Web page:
Yeah right, you say. We’ve heard the same from Mercedes, Jaguar and Porsche with the GLC 43, F-Pace and Macan - all cars which closely rival this Audi. Can you really just stick a hot motor into an SUV body and call it sporty? The answer, as much as it would pain any lover of lowering springs to admit, is yes.
Obviously a higher centre of gravity will always mean more lean in corners when pushing on, but the wonders of modern suspension help the SQ5, and its sporty SUV competitors, handle with impressive athleticism when drive settings are set to their firmest. There’s some genuine flickability here, thanks in part to a revised quattro system, and if a twisty road presents itself this SUV is happy to play along.
Audi’s new quattro ultra system can send all power to either front or rear axles based on driver input together with what the computer deems necessary for given situations. Full on power slides aren’t really possible (without a seriously slippery surface), but it still completely dismisses that age old cliche that quattro Audis will understeer into a hedge at first sight of a bend.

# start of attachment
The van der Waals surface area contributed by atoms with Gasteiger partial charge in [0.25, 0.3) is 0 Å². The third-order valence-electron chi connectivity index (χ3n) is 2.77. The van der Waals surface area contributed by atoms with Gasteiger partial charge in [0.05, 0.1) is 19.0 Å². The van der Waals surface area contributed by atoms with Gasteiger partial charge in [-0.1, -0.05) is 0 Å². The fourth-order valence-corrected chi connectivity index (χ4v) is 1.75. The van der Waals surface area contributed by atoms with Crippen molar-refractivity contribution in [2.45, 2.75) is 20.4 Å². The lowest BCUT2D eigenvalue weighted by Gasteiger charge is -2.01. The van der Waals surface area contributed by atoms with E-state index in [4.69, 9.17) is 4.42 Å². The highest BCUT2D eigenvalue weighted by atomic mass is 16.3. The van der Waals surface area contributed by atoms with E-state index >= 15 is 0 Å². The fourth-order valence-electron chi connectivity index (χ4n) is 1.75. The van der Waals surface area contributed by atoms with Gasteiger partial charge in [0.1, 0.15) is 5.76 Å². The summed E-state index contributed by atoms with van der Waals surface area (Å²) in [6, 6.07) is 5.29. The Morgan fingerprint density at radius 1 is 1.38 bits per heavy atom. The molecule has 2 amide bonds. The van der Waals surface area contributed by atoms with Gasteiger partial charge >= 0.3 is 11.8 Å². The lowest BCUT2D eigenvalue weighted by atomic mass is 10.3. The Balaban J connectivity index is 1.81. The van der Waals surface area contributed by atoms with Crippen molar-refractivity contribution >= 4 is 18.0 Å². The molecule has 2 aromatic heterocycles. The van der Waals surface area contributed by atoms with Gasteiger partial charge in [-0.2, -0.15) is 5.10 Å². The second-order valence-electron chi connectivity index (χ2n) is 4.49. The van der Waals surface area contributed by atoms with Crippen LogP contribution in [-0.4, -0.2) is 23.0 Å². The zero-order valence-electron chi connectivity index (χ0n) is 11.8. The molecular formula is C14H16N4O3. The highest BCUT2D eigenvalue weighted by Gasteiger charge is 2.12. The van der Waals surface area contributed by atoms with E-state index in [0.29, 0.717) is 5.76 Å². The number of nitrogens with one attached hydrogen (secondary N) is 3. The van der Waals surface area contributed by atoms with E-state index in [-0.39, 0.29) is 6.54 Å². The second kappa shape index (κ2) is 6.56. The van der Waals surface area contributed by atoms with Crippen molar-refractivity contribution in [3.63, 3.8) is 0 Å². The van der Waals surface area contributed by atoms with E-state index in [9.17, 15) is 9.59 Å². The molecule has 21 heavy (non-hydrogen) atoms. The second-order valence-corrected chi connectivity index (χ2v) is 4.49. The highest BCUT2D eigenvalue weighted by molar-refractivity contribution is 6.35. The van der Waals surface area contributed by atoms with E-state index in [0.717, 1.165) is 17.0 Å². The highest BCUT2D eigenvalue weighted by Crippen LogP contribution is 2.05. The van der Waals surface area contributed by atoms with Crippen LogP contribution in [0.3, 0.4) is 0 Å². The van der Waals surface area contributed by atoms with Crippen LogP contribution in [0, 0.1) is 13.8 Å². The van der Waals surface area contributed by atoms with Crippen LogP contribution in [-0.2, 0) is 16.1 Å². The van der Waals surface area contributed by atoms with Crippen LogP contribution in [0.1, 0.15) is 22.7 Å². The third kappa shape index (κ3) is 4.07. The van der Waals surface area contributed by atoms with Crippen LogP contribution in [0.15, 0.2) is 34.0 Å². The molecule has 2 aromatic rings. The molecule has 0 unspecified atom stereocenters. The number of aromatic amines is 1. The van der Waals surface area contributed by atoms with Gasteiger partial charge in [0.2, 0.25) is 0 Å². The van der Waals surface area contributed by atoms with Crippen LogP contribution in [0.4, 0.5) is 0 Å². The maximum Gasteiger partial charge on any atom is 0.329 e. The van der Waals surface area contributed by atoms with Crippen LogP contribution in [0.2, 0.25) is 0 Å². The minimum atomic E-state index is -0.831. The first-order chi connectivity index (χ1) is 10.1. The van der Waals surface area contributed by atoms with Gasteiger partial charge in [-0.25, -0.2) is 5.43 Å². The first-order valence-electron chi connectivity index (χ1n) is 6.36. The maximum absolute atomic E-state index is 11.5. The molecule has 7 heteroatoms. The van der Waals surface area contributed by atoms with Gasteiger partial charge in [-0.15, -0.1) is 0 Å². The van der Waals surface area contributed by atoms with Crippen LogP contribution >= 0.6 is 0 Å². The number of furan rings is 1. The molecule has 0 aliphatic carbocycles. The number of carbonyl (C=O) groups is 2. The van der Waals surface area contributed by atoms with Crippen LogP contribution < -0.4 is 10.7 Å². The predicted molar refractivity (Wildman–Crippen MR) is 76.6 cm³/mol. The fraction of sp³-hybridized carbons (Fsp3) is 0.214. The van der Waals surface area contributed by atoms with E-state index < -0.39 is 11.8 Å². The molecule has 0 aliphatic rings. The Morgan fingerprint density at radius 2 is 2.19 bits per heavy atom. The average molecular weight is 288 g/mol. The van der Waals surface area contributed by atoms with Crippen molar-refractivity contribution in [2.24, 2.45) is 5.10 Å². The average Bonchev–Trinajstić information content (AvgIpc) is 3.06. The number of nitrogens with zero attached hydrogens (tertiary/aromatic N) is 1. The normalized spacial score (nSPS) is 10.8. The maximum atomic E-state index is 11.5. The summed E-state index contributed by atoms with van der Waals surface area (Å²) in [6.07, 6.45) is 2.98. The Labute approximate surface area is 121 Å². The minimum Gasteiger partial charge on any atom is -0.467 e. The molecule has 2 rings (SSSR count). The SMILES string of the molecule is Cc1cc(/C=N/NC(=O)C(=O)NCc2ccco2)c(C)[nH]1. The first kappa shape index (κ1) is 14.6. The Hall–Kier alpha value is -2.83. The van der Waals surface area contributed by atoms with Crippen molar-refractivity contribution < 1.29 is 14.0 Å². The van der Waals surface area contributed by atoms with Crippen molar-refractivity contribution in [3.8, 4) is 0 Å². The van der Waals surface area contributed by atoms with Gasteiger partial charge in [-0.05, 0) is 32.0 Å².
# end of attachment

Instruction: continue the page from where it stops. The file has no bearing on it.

All Q5 derivatives come with fancy five-link suspension setups at all four wheels, so it’s able to deflect nasty bumps and potholes with natural pliancy. But the SQ5’s standard-fit adjustable shocks offer a huge spread between pillowy soft and corner carving modes. Ride quality is probably the SQ5’s strongest highlight, and that says a lot considering our test car rode on regular steel springs. Air suspension is available for R13 500, but it’s so good in standard trim this option would need to be extra special to be worth the outlay.
This new turbo V6 impressed us with its creamy rev range and punchiness when we tested it in the S5, and for the most part it impresses here too. Turbolag is a non-issue, and it surges with a readiness comparable to the now extinct supercharged 3-litre that did duty in older Audi S cars.
Sadly the SQ5’s exhaust system mutes some of the sweet song we remember from the S5, and even if it amplifies electronically in Dynamic mode, it’s never quite vocal enough to tickle senses in the same way. Take note that those mock quad tailpipe tips are in no way connected to the single, downward facing exhaust outlet just inside the right rear wheel.
Audi quotes 0-100km/h in 5.4 seconds and we weren’t too far off with a best sprint of 5.69 at our test track. It’s certainly quick, but deceptively so. Some blame for this can go to the lack of noise, but the eight-speed gearbox is also partially responsible.
It’s an extremely smooth and responsive shifter in normal day-to-day driving situations, but because there are so many ratios and it’s tuned to operate in very narrow RPM bands, some sensation of in-gear whoosh is lost to frequent up-changes. That long, drawn out, steady build of power common to old-school transmissions with fewer gears just doesn’t happen.